That’s how Ocean’s Eight functions: Fakeness allows it to transcend that designation so that it becomes as real, if not more real, than its original. Whatever Ross’s accomplishments are, he can only copy some of Soderbergh’s signature moves: split screens, the camera glides, extreme zooms, transition wipes pushed by the F train, kaleidoscopic diamonds, all tackily done. However inclined to imitate Soderbergh’s aesthetics the film may be, Ross’s Ocean’s takes the most pleasure in its outright inability to reproduce Soderbergh. It’s not that the film is lazy, but that it is aware that the attempt of duplication would be a fool’s errand.

In fact, Ocean’s Eight received a lukewarm reception upon its early summer release, critics disappointed with the ways in which it failed to measure up to Soderbergh’s films. But wasn’t that (somewhat) the point? No genuine duplication, it is an imitation and a critique, not unlike how Ocean’s Twelve was self-reflexive as a work of begrudging franchising. These elements make the films more intriguing. There is parallelism in how Debbie picks her team. There is both ribbing and celebration of pageantry. Womanhood and femininity are placed in exhibition (in such a ridiculously named, royalty focused exhibit in the film called “The Scepter and the Sword”, another piece of fakeness) as both ironic and containing political implications.

The characters, too, attempt to embody a different kind of artifice—namely: “women who belong at the Met Gala”—as they waltz their way down the red carpet in a scene whose sham quality is plainly obvious. There’s a noted duality, too, to why they’re there. Debbie mentions that “women aren’t noticed” when she objects to a man on the team, which is, in the context of this event, both true and false. On the one hand, women in elegant, ostentatious, Wintour-approved garments are there to be seen, are as crucial to the exhibition on display as any artifact within the Met’s walls. On the other hand, there’s such an onslaught of (Wintour-invited) attendees (around 600 or 700), that it’s actually fairly easy to get lost in the mix. Debbie’s gang prunes to be presentational so they can, ironically, go unnoticed. In front of the flashbulbs, they sell their audience on aspirational femininity, a most powerful form of cultural capital, and then fleece us once again.

Invisible is what Tammy has been for an unnamed number of years, playing the part of a housewife in the suburbs. Debbie mimicked contrition to get out of jail on parole. Amita (Mindy Kaling) makes her living (with her parents) detecting the quality and authenticity of a diamond. The relic of a designer Rose (Helena Bonham Carter) has been playing a copy of a more successful version of herself, unsuccessfully, for years. Every member of Debbie’s crew is obsessed, explicitly and implicitly, with what the “real thing” is—how to fake it and commodify it.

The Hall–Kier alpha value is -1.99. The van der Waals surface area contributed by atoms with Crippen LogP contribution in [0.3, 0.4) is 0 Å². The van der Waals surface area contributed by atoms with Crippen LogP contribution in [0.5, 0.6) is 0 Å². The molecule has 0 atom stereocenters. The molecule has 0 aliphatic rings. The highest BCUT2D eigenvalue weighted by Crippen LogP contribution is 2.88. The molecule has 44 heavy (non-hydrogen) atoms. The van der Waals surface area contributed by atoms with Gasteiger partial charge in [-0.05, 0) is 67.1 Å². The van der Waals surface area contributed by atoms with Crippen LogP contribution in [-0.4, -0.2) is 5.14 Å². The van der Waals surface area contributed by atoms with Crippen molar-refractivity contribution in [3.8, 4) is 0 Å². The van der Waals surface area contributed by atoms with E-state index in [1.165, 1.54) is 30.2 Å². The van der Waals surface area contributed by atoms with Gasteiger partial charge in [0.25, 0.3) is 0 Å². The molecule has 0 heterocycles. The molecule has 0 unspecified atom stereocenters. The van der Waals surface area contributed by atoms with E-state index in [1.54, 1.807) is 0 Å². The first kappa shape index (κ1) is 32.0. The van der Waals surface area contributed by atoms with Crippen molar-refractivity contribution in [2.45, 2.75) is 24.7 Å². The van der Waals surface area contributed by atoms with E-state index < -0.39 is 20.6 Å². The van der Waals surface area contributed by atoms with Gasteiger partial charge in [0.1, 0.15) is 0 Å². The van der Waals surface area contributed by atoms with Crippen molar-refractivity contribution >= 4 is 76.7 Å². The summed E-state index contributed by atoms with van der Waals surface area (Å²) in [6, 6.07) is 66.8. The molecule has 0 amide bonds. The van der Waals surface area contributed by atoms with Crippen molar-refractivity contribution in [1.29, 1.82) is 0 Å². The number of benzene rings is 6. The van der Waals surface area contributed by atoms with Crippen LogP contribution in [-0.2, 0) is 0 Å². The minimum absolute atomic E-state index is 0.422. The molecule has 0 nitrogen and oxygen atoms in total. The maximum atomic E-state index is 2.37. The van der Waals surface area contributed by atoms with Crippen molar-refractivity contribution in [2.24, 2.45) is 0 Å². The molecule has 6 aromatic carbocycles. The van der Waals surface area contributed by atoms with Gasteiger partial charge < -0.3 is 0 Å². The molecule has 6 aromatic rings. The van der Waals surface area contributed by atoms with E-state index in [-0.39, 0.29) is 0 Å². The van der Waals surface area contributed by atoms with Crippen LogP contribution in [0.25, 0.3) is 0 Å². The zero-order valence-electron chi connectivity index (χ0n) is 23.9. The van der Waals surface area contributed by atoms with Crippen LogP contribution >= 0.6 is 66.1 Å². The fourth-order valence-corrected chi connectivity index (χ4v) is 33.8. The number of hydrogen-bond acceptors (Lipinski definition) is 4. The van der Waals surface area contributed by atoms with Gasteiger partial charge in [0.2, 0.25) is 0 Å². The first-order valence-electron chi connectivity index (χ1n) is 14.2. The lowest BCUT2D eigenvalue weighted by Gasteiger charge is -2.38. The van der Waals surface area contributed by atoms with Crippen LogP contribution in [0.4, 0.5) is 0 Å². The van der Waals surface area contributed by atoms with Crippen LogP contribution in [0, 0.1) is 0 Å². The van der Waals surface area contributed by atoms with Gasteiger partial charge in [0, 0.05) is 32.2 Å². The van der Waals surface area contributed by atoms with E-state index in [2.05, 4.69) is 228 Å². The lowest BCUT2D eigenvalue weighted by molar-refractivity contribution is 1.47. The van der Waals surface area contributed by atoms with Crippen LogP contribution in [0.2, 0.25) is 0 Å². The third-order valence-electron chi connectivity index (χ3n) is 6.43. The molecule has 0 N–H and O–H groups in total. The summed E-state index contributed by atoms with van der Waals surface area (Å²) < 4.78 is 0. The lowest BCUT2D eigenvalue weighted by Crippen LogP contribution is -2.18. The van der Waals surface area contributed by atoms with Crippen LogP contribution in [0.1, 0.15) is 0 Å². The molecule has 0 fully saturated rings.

Anne Hathaway playing herself is a kind of con, the reproduction of her persona no less an original thing than the film itself. Her unique performance even parodies critical slights like “the actor was just playing a version of themselves.” In essence, Anne Hathaway is playing a “copy” of herself, just uncanny enough to be discernible as “not real.”

But “not real” never mattered here. Calling Ocean’s Eight the cubic zirconia of Ocean’s movies is acknowledging its greatest feat: making a copy that still makes money. The film grossed $297.7 million worldwide, a delightful “scam” if there ever was one. Scamming is always about power—sometimes to maintain it, sometimes to reclaim it. Tangling the genuine and the counterfeit so that neither is crystal clear is a way to reframe and restructure understandings of power. In Abbas Kiarostami’s Certified Copy, Juliette Binoche opines, “After we’ve seen so many copies of something over so many years, we’re not all experts who can stand before an original and understand it. It takes our breath away. Therefore, without the existence of copies, we wouldn’t understand originals.” And without the copies, we wouldn’t understand that the American Dream sparkles like cubic zirconia.